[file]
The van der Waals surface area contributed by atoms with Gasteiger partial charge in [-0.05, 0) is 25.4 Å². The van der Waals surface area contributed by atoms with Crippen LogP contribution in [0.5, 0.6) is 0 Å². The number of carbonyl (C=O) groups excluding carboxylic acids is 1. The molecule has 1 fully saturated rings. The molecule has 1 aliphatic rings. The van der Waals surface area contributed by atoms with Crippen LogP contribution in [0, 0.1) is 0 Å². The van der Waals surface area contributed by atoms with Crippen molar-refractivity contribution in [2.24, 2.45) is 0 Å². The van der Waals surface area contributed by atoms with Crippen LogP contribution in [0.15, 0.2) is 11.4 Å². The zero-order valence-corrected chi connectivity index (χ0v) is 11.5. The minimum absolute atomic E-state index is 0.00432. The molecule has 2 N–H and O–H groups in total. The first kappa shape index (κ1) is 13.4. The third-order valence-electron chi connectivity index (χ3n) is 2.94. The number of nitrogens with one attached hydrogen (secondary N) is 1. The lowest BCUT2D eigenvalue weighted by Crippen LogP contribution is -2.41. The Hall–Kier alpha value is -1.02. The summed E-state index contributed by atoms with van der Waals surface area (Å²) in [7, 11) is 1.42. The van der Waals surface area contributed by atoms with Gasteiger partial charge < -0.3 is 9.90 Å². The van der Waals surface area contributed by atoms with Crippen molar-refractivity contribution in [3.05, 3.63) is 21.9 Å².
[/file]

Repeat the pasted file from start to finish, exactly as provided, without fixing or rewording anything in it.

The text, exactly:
The van der Waals surface area contributed by atoms with Gasteiger partial charge in [-0.05, 0) is 25.4 Å². The van der Waals surface area contributed by atoms with Crippen LogP contribution in [0.5, 0.6) is 0 Å². The number of carbonyl (C=O) groups excluding carboxylic acids is 1. The molecule has 1 fully saturated rings. The molecule has 1 aliphatic rings. The van der Waals surface area contributed by atoms with Crippen LogP contribution in [0, 0.1) is 0 Å². The van der Waals surface area contributed by atoms with Crippen molar-refractivity contribution in [2.24, 2.45) is 0 Å². The van der Waals surface area contributed by atoms with Crippen LogP contribution in [0.15, 0.2) is 11.4 Å². The zero-order valence-corrected chi connectivity index (χ0v) is 11.5. The minimum absolute atomic E-state index is 0.00432. The molecule has 2 N–H and O–H groups in total. The first kappa shape index (κ1) is 13.4. The third-order valence-electron chi connectivity index (χ3n) is 2.94. The number of nitrogens with one attached hydrogen (secondary N) is 1. The lowest BCUT2D eigenvalue weighted by Crippen LogP contribution is -2.41. The Hall–Kier alpha value is -1.02. The summed E-state index contributed by atoms with van der Waals surface area (Å²) in [7, 11) is 1.42. The van der Waals surface area contributed by atoms with Gasteiger partial charge < -0.3 is 9.90 Å². The van der Waals surface area contributed by atoms with Crippen molar-refractivity contribution in [3.05, 3.63) is 21.9 Å².